- Side Effects
- Drug Interactions
- Pregnancy & Breastfeeding
- What Else to Know
Generic Name: carbonyl iron
Brand Names: Feosol (Carbonyl Fe), Icar C, Icar Pediatric, Ircon
Drug Class: Iron Products
What is carbonyl iron, and what is it used for?
Carbonyl iron is an iron supplement used as a dietary supplement and to prevent and treat iron deficiency anemia.
Iron is an important component of hemoglobin, the protein in red blood cells that delivers oxygen to all the tissues, and myoglobin, the muscle protein that stores oxygen and releases it to the muscle cells when oxygen saturation drops.
In addition to oxygen transport and storage, iron is essential for many cellular processes, synthesis of enzymes and hormones, DNA synthesis and repair, electron transport, and energy metabolism. In general, women need more iron intake because of loss of iron with menstrual bleeding, and pregnant women often need iron supplements because their requirement goes up during pregnancy and breastfeeding.
Carbonyl iron is a nonionic iron produced by vaporizing submicroscopic spheres of uncharged, highly purified metallic iron, which must be converted to ferrous iron by gastric acid before it can be absorbed. As a result, carbonyl iron is more slowly absorbed and has a higher bioavailability than ferrous sulfate, another form of iron, as well as less potential for toxicity with overdose.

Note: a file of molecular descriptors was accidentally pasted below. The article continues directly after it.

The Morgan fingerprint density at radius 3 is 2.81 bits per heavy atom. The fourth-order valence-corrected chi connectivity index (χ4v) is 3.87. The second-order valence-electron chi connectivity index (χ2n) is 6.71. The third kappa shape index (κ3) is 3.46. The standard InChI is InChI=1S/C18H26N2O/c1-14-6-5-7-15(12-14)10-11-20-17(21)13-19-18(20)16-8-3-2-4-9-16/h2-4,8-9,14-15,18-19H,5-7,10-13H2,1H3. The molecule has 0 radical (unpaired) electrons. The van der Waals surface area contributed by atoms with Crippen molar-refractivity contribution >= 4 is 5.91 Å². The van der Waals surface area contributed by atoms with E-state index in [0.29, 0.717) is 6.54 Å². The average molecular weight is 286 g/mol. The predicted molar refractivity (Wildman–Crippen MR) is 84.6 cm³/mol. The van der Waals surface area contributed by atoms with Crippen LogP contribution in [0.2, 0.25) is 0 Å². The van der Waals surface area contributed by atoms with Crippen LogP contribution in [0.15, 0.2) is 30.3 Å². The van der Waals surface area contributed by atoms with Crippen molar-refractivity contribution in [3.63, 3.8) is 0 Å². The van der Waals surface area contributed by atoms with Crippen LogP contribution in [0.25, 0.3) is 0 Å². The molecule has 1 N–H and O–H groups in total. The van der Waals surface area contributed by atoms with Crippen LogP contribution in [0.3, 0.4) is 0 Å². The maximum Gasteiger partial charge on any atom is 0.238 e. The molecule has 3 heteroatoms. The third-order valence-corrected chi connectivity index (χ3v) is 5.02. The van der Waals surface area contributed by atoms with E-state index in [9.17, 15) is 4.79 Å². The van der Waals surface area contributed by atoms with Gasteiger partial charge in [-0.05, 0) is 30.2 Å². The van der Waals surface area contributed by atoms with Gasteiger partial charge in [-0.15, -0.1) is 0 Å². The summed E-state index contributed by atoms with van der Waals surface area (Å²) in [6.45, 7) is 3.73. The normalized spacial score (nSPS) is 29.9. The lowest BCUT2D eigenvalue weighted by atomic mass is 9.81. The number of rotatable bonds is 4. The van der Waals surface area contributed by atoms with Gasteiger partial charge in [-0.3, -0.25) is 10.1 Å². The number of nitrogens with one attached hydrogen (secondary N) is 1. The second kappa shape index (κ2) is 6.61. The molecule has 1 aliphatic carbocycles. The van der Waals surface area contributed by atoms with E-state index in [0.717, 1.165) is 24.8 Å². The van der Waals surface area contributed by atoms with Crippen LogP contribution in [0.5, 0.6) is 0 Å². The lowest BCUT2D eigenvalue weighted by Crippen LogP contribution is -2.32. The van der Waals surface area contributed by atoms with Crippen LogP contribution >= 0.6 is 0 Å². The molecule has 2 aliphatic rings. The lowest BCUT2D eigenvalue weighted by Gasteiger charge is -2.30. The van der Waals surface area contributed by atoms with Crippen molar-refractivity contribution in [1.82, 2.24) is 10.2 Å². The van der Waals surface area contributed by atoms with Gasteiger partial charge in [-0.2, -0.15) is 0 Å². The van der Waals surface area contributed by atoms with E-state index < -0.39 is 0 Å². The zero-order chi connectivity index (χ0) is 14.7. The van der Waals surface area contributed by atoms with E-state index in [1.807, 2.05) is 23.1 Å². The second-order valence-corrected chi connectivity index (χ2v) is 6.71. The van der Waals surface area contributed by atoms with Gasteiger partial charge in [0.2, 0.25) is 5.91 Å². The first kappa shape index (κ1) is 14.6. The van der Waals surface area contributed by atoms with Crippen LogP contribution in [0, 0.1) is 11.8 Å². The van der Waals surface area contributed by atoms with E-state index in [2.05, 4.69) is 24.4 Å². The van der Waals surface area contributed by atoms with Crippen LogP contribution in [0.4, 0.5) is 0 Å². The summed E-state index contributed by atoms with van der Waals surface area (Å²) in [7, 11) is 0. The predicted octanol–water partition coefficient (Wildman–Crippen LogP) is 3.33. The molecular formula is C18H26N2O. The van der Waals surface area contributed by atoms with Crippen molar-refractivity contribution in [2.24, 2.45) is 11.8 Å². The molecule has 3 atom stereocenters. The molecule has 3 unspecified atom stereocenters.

Iron supplements are available over the counter (OTC) as different iron salts and are usually an ingredient of multivitamins. Dietary iron sources include lean meat, poultry, seafood, kidney beans, lentils, spinach, peas, nuts, and certain fortified foods.
- Do not use in patients with hypersensitivity to any of the components of carbonyl iron.
- Do not use supplemental iron to treat:
- Anemias not associated with iron deficiency
- Hemochromatosis, a hereditary disorder that causes excessive iron absorption in the body
- Do not use carbonyl iron in patients with gastrointestinal conditions including:
- Peptic ulcer
- Regional enteritis
- Ulcerative colitis
- Do not take carbonyl iron within 2 hours of oral tetracycline antibiotics.
- Do not use in patients who receive frequent blood transfusions.
- Do not administer to premature infants until their deficient vitamin E stores at birth are replenished. Carbonyl iron may increase red cell destruction (hemolysis) and hemolytic anemia in infants with low serum vitamin E concentrations.
- Do not take carbonyl iron for longer than 6 months unless it is prescribed for continuous bleeding or heavy menstrual bleeding (menorrhagia).
What are the side effects of carbonyl iron?
Common side effects of carbonyl iron include:
- Upper abdominal (epigastric) pain
- Dark stools
- Urine discoloration
- Dental stain by some formulations
- Iron overload in organs and tissues (hemosiderosis), with prolonged use of large amounts
Call your doctor immediately if you experience any of the following symptoms or serious side effects while using this drug: